Even though use of handheld devices while driving has become a dangerous and growing epidemic in the US, many states still have not enacted nor enforce a usage ban.
Engaging in visual-manual subtasks -- such as reaching for a phone, dialing and texting -- associated with the use of hand-held phones and other portable devices triples the risk of getting into a crash, according to a study by the Virginia Tech Transportation Institute. Yet talking on a hand-held cellphone while driving is banned in only 14 states and the District of Columbia, according to The Insurance Institute for Highway Safety (IIHS).
"Handheld bans are more complicated and texting bans are not," says Jonathan Adkins, executive director of the Governor's Highway Safety Administration (GHSA) in Washington, D.C. "Handheld bans were not as clear to their effectiveness, they were more controversial. There are people that want to use their phones for phone conversations while they drive, that's part of it. The other part is there's debate on having total bans or partial, incremental bans."
Says Russ Rader, senior vice president for communications at IIHS: "It's an easier task politically to enact a texting ban. There aren't very many powerful constituencies that oppose a texting ban."
+MORE ON NETWORK WORLD:Road warrior conundrum: Laptop or handheld?+
The use of all cellphones by novice drivers is restricted in 37 states and the District of Columbia. In addition, Mississippi, Missouri, Oklahoma and Texas ban novice drivers from texting while driving.
Text messaging is banned for all drivers in 44 states and the District of Columbia, but still, as many as 660,000 drivers are using cell phones or electronic devices in the U.S. at any given moment.
Four states have partial hand-held bans. Louisiana's is targeted at drivers in signed schools zones, and at young and novice drivers under these conditions:
- all learner's permit holders, irrespective of age, and all intermediate license holders are prohibited from driving while using a hand-held cellphone.
- All drivers younger than 18 are prohibited from using any cellphone.
- All drivers, irrespective of age, issued a first driver's license are prohibited from using a cellphone for one year.
- The cellphone ban is secondary meaning the driver has to be stopped for a different violation -- for novice drivers ages 18 and older.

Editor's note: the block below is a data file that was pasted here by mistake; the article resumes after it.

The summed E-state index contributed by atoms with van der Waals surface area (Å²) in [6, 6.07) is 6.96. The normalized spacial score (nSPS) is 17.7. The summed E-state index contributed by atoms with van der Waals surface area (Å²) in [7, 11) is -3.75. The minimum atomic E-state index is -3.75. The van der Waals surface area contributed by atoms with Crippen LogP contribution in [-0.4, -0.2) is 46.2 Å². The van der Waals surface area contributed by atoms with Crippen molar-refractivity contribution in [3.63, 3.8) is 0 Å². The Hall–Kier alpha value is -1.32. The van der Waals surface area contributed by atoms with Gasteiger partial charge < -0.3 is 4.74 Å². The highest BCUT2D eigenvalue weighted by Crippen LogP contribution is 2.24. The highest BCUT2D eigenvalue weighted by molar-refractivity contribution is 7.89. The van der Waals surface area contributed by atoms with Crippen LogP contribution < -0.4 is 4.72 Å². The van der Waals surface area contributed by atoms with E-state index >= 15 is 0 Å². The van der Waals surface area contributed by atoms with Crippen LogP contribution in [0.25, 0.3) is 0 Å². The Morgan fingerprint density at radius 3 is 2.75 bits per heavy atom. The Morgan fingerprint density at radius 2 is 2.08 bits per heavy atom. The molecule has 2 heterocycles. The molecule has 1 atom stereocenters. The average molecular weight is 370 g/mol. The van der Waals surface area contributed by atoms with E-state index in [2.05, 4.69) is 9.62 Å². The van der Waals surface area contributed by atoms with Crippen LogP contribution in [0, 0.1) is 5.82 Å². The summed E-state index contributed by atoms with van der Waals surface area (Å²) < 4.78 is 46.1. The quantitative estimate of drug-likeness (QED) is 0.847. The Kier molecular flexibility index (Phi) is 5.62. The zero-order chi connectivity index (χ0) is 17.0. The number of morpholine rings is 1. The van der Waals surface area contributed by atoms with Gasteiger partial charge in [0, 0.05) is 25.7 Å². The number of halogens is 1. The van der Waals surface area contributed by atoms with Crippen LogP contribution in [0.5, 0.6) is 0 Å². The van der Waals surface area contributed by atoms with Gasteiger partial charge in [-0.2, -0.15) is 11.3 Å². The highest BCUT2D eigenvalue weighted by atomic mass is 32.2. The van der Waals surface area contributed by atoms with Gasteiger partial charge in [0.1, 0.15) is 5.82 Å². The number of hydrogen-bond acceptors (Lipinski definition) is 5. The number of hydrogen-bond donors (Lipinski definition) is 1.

Arkansas' partial ban affects drivers 18 or older but younger than 21; and drivers in school and highway work zones. Oklahoma's impacts learner's permit and intermediate license holders.
And the Texas partial ban applies to drivers in school crossing zones and on public school property during the time the reduced speed limit applies.
The young and novice driver hand-held bans are not happenstance. According to the National Highway and Traffic Safety Administration, 71% of teens and young people say they have composed/sent SMS messages while driving. And 78% of teens and young adults say they have read an SMS message while driving.
A University of Michigan Transportation Research Institute study found that many teens respond to a text message once or more every time they drive. The same study found that 20% of teens and 10% of parents have extended, multi-message text conversations while driving.
So the answer is... hands free devices? No. Headset cell phone use is not substantially safer than hand-held use, the US Department of Transportation found in 2009.
"This approach may have implications for cognitive distraction,'" the study concluded. "Listening to the spoken sentences significantly decreased the driving accuracy and provides support for the idea that cognitive distraction plays a significant role is driver distraction as drivers were not using a hand-held device."
Indeed, the American Automobile Association recently found that "imperfect" hands-free devices are causing "potentially" unsafe distractions (when is a distraction while driving not unsafe?).
"There's no indication that hands-free is any safer either," says GHSA's Adkins. "Your mind is still distracted."
So as more devices become more appealing and more affordable and available, it doesn't look like these practices will downtrend anytime soon. But there's an app for that.
The three major mobile carriers in the US AT&T, Verizon and Sprint all offer free Android smart-phone apps that block unwanted calls and texts. The apps can also send an automatic reply to texts that let senders know that you're driving, according to Consumer Reports.
Cellphone and other distractions led to more than 3,300 deaths and 416,000 injuries in 2012, according to distraction.gov. If there's not a ban on driving with a handheld device in your state, at least get an app for it.
(Take our Poll on handheld driving bans here or below.)